United States Fourteenth Amendment & The Civil Rights Act of 1866

An amendment to the Constitution of the United States that granted citizenship and equal rights, both civil and legal, to African Americans and slaves who had been emancipated by the thirteenth amendment.

Samuel W. Moulton

Quill platform ID: p8190.

"(January 20, 1821 -- June 3, 1905) Samuel Wheeler Moulton was a teacher, lawyer, president of the board of education in Illinois, and American politician. Moulton was born in Wenham, Essex County, Massachusetts, he moved to Kentucky, Mississippi, and then Illinois in 1845 in Oakland, Coles County. He studied law and was admitted to the bar in 1847. He was a member of the State house of representatives from 1852 to 1859. He was also a presidential elector on the Democratic ticket in 1856. He was also the president of the board of education for the State of Illinois (1859-1876). He tried and was not elected in the 39th congress in 1862. Moulton was elected as a Republican to the 39th Congress (March 4, 1865 - March 3, 1867). He was elected as a Democrat to the 47th and 48th Congresses (March 4, 1881 - March 3, 1885), where he served as Chairman on the Committee on Mileage (48th Congress) and was not a candidate for renomination in 1884. He affiliated with the Republican Party after 1896. [Source: 'Biographical Directory of the United States Congress 1774 - Present', available at https://bioguideretro.congress.gov/Home/MemberDetails?memIndex=M001047]"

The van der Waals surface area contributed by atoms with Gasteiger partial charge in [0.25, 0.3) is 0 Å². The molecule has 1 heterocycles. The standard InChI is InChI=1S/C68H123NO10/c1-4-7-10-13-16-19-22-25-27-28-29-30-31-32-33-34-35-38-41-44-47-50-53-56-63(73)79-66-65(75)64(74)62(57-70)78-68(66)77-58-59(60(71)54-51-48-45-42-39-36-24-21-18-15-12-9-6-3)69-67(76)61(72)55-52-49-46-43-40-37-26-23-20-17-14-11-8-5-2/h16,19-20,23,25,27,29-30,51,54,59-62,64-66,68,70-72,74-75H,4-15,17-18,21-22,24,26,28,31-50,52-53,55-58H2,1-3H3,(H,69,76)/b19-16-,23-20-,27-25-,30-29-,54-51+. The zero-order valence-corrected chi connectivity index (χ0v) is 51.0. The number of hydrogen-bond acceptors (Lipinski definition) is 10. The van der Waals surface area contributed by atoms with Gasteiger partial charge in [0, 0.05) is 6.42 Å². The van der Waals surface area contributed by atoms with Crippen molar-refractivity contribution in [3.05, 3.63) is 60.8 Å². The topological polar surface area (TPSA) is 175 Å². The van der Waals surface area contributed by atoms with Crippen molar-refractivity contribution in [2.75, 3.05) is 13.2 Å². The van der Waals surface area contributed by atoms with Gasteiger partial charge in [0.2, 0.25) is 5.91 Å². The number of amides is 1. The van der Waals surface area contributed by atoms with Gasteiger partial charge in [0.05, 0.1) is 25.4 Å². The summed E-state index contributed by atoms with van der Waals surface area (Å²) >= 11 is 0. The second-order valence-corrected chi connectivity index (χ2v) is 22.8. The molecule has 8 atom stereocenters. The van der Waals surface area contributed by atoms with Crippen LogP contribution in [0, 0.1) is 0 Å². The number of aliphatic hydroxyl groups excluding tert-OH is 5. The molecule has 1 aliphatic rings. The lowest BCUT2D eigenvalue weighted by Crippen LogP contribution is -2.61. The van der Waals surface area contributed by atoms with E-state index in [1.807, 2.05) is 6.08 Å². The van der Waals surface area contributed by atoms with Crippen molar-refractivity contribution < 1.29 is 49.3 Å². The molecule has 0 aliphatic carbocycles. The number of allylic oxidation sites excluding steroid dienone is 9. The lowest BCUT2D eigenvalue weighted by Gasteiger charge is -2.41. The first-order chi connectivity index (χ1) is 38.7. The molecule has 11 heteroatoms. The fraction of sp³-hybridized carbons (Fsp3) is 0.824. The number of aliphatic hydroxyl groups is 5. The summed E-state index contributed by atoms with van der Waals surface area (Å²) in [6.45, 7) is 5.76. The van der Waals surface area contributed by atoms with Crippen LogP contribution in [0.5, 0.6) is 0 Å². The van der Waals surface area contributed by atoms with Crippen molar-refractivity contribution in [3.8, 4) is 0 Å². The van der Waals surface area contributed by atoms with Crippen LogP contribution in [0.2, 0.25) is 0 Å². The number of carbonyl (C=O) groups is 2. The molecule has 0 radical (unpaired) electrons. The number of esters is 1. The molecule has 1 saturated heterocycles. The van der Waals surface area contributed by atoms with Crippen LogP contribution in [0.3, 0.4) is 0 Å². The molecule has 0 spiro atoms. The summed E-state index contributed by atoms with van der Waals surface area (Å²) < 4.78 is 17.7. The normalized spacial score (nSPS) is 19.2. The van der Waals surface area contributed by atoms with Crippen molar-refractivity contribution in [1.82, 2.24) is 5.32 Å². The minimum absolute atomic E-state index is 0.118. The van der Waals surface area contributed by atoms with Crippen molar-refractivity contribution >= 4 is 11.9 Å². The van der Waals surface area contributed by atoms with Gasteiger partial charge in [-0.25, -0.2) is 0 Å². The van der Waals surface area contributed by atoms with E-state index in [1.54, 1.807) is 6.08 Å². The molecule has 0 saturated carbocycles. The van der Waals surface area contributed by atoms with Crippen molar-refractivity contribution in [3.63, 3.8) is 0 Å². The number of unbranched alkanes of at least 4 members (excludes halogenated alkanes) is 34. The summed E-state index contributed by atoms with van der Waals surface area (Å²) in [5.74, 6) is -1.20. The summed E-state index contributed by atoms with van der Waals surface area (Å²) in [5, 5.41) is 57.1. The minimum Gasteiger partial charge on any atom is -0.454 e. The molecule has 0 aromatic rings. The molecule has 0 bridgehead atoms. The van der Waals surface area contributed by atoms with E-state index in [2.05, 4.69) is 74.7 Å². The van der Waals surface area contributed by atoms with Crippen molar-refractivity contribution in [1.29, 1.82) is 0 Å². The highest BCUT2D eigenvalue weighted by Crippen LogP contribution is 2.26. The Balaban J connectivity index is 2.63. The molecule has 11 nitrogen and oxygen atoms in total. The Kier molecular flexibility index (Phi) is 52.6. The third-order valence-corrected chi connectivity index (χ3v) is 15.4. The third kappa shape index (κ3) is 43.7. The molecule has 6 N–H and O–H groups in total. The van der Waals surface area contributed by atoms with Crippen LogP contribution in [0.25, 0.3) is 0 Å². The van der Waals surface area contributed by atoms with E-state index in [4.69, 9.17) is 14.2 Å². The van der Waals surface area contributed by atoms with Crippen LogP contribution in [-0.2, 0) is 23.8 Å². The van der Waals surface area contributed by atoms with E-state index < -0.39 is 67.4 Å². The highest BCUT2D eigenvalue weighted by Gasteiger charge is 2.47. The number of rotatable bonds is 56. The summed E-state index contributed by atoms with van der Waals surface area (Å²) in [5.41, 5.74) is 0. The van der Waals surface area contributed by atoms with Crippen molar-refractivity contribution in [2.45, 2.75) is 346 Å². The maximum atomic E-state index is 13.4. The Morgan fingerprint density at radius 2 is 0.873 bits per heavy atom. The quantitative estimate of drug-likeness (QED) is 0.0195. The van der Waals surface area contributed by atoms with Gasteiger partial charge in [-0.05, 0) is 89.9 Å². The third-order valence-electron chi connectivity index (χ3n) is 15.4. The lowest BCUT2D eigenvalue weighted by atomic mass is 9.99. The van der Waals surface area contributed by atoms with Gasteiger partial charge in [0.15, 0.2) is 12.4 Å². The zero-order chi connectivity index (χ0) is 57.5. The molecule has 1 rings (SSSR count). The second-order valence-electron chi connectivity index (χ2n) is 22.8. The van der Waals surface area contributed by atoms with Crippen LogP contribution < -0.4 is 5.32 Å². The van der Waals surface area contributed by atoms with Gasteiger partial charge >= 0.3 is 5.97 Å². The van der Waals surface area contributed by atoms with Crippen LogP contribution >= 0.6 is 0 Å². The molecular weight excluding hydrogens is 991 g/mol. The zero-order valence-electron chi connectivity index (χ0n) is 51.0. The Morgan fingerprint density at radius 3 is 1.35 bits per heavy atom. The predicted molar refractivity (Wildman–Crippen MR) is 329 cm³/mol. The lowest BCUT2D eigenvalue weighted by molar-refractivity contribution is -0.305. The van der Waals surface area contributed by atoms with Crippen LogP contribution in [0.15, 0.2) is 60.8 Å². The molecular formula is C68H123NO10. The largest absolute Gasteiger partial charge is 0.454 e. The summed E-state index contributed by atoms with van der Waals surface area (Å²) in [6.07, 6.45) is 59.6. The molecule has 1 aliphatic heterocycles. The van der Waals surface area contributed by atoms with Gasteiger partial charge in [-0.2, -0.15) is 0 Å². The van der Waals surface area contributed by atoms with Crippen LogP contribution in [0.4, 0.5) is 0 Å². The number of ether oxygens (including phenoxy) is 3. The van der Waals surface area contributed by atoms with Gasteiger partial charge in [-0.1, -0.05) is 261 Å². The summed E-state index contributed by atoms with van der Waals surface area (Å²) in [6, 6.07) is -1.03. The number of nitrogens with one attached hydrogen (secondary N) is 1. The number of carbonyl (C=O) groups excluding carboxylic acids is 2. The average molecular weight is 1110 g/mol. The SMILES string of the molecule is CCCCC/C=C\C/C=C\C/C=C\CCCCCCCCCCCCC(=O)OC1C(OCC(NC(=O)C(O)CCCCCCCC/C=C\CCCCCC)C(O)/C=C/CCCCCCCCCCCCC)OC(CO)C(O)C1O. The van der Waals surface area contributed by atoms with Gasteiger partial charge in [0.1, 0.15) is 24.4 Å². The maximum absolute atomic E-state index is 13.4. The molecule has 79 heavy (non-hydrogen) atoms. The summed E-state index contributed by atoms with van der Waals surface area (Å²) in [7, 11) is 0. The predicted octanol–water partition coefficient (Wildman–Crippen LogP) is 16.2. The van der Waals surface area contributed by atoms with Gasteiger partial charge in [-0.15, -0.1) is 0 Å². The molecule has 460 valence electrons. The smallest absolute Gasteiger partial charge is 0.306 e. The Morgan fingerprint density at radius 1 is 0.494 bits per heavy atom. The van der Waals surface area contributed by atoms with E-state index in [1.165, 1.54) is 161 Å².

Member of Illinois Delegation—United States Fourteenth Amendment & The Civil Rights Act of 1866.

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